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The bikers are cremating their pal Jimmy, with attendant manly drinking games, at a local amphitheatre (where else?) when Linus and co turn up. “Let’s teach these skunks a good lesson” he implores his students, but what ensues is one of the limpest dust ups in action cinema history. Nobody’s winning any Oscars for the fight choreography here. “Stunts” are attributed to one Ronnie Lee, though Mad Foxes seems to be his first and final film credit. Things climax  in memorable style though, with the Nazi biker honcho’s aforementioned castration and enforced genital auto-ingestion, a move straight out of the sho’nuff Shaolin handbook.

With Babsy avenged and apparently recovering in hospital, Hal is soon off shagging somebody else and the matter seems successfully concluded… but violence begats violence and the remaining bikers (announced by the disco music that heralds their every appearance) visit the kung fu clubhouse to establish conclusively that martial arts, of whatever sexual persuasion, are no match for machine guns and hand grenades.

Having gotten the gay kung fu dudes into another fine mess, Hal decides he’d better take a cooler and heads off to his parents’ country pile in the Stingray. En route he picks up promiscuous hitch hiker Lily and invites her to stay with him and the folks for the weekend, advising her that mom “fell from a horse and now she’s paralytic”. Dad’s a bit of a stock market whizz and “they never lock their doors”, which is convenient for the bikers when they, inevitably, arrive. Needless to say, before they do, Hal fits in another bonking session. “You don’t know how long I’ve waited for this moment” he tells Lily, a weird thing to say to a hitch hiker he only met a few hours ago, but we’ll let it pass. Plenty stranger things than that happen in this film…

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… and continue to do so as the bikers kill the gardener with his own shears, unconvincingly disembowel the hilariously badly dubbed (in broad cockney) maid and shoot everybody else up. “We’re the kings of the universe… the whole world will admire us!” is their verdict on their bloody handiwork. Well, perhaps not, though the scene in which Hal’s crippled mother gets blown out of her wheelchair is undeniably, unforgivably funny. Returning to discover this scene of carnage, Hal is understandably keen to find where the bikers are hiding out. Luckily he gets into a casual conversation with a bloke from the local garage, who can tell him precisely that. But is he sure they’re talking about the same guys? “Yeah, they have helmets and dirty hair”. Hal’s revenge includes hand grenade enemas and a session with a Nazi dominatrix before that dickless wonder from the amphitheatre atrocity pops up again for a truly explosive finale.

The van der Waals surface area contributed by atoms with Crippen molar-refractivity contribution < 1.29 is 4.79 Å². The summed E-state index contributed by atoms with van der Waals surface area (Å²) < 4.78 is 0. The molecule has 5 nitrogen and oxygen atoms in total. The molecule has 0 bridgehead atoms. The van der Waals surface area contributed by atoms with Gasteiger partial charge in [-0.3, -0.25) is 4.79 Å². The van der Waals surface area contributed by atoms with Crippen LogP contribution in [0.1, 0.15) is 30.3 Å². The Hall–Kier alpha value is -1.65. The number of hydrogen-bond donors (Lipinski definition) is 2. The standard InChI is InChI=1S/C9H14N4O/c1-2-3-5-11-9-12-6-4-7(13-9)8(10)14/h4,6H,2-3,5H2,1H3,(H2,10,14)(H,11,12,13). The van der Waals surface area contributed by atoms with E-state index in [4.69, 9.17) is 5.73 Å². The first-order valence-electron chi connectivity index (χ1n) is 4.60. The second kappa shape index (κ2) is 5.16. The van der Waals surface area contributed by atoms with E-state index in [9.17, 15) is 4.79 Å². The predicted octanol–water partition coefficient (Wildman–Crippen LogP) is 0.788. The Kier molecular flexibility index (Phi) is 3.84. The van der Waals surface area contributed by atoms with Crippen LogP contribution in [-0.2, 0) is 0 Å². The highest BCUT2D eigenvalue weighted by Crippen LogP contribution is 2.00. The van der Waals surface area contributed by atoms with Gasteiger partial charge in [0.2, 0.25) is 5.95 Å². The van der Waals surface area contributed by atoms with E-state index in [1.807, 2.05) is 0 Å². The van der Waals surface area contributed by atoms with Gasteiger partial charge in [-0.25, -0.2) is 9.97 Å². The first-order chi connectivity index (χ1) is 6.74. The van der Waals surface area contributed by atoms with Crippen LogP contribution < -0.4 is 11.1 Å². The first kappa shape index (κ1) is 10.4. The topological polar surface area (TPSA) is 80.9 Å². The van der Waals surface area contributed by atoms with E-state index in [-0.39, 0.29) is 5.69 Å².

It took four people (Grau, Walthard, Melvin Quiñones and Jaime Jesús Balcázar) to write this thing, which is surprising enough. What’s really surprising, though, is that not one of them appear to have compared notes with the other three  on what, exactly, they were writing. Mad Foxes is so relentlessly random, it’s kind of the trash film equivalent to Bob Dylan’s Hard Rain’s Gonna Fall, the lyrics of which comprise elusive allusions to songs that The Zim envisaged he would never live to complete in the wake of the Cuba missile crisis. What was Paul Grau envisaging when he directed Mad Foxes? If it was a long and illustrious directing career, he will have been disappointed. He did manage one more directing credit two years later, with a more typical outing from the Erwin Dietrich stable, a film whose title translates (loosely) as Six Sexy Swedish Girls Up A Mountain and which sounds as self-consciously straight as Mad Foxes is coyly gay. Those sexy Swedish girls might well have been up a mountain, but the film under review here will always remain Paul Grau’s career pinnacle (and no, I’ve got no idea whether he was related to the late Manchester Morgue mainman Jorge Grau or not).